5. Little Lover’s So Polite
  6. Future Foe Scenarios
  7. Kissing Families
  8. Substitution
  9. Panic Switch
  10. Lazy Eye
  11. Catch and Release
  12. Common Reactor

NOTE: I got all these photos from Radio 104.5's Web Site.

Keith Rosson - 'The Best of Intentions: The AVOW Anthology"

It’s weird reviewing a print zine for an online one, but here goes. Microcosm’s re-release for Keith Rosson’s The Best of Intentions: The AVOW Anthology covers the zine’s finest essays. It collects issues #11-16, as well as highlights from the first ten issues. It is 288 pages and it is a lengthy beast, detailing bar brawls, politics and, occasionally, punk rock ideals versus punk rock actualities. It’s not something that can be digested all at once (Those stories about drankin’ get repetitive real quick), but it details the thoughts of a thoughtful punk better than most.

There are certain concessions that need to be made upfront, though. In true zine fashion, the book is riddled with typos. Rosson often uses words incorrectly (“then” when he really means “than,” or “insure” when he should have used “ensure”). And some of his essays seem antiquated – I found myself agreeing with his essay “Punk Consumerism or John Mellencamp rocks harder than some of you apathetic fuckwits out there…” until I remembered the issue it originally ran in probably came out in the late ’90s, when albums like The Shape of Punk to Come, Hello Rockview and Half Fiction were dropping. It’s a matter of perspective, and the essay, for me at least, no longer serves as a criticism of “the scene” so much as a reminder that finding good music takes work. Even in the Internet age, it still doesn’t just come to you. And the criticisms about emo kids being crybabies seem a little played out.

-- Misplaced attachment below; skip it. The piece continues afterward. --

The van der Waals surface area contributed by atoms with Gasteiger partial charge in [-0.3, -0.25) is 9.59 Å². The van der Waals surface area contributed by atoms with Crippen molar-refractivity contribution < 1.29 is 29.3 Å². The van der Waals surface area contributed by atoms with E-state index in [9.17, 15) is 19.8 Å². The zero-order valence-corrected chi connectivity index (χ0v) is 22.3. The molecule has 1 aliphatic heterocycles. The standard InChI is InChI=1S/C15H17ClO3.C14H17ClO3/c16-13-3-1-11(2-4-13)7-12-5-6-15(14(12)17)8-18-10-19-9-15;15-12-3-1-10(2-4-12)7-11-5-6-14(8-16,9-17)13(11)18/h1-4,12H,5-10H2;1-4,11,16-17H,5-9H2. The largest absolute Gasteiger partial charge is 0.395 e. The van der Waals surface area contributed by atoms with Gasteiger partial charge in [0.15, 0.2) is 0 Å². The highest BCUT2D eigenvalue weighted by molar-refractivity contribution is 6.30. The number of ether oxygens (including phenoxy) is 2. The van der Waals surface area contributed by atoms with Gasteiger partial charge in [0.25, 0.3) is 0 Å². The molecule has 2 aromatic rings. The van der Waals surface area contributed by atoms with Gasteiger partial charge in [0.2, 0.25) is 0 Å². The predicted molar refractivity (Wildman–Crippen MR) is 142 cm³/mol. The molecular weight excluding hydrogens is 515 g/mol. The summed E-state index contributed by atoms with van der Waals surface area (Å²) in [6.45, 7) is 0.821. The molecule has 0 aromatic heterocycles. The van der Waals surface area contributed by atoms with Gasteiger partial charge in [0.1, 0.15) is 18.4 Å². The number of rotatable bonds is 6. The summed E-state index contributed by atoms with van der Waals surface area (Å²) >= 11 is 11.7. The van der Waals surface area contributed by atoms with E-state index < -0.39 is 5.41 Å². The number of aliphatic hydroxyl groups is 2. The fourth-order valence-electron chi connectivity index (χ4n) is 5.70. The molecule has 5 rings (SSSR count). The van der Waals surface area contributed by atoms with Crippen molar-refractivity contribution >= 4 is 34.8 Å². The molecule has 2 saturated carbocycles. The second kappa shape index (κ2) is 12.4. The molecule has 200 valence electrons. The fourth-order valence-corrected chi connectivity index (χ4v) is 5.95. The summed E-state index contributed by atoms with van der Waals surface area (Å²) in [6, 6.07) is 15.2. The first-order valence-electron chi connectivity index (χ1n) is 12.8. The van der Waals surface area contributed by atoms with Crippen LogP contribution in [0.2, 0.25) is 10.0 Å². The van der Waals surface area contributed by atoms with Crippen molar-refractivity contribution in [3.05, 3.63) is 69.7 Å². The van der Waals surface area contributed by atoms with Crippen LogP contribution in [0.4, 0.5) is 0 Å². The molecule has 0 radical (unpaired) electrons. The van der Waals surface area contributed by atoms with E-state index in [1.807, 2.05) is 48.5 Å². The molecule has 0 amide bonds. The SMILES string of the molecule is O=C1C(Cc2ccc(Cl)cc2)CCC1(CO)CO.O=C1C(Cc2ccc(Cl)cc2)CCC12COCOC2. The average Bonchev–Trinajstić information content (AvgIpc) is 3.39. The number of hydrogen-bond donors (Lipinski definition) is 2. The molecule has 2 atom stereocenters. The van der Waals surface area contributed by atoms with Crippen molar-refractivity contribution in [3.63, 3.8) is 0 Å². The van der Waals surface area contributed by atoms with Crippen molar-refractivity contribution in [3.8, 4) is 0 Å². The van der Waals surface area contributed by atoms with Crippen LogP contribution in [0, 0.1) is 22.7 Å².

Despite these problems, the collection is still an invigorating read overall. Rosson isn’t afraid to make himself look less than heroic, like when an attempt to hang out with his crush results in her grandfather scaring him so much that he runs away. There’s also a quick story about a stranger who asked him to help her move a couch that ends him accidentally dragging dog poop all over her carpet. Sometimes our failures make the best stories.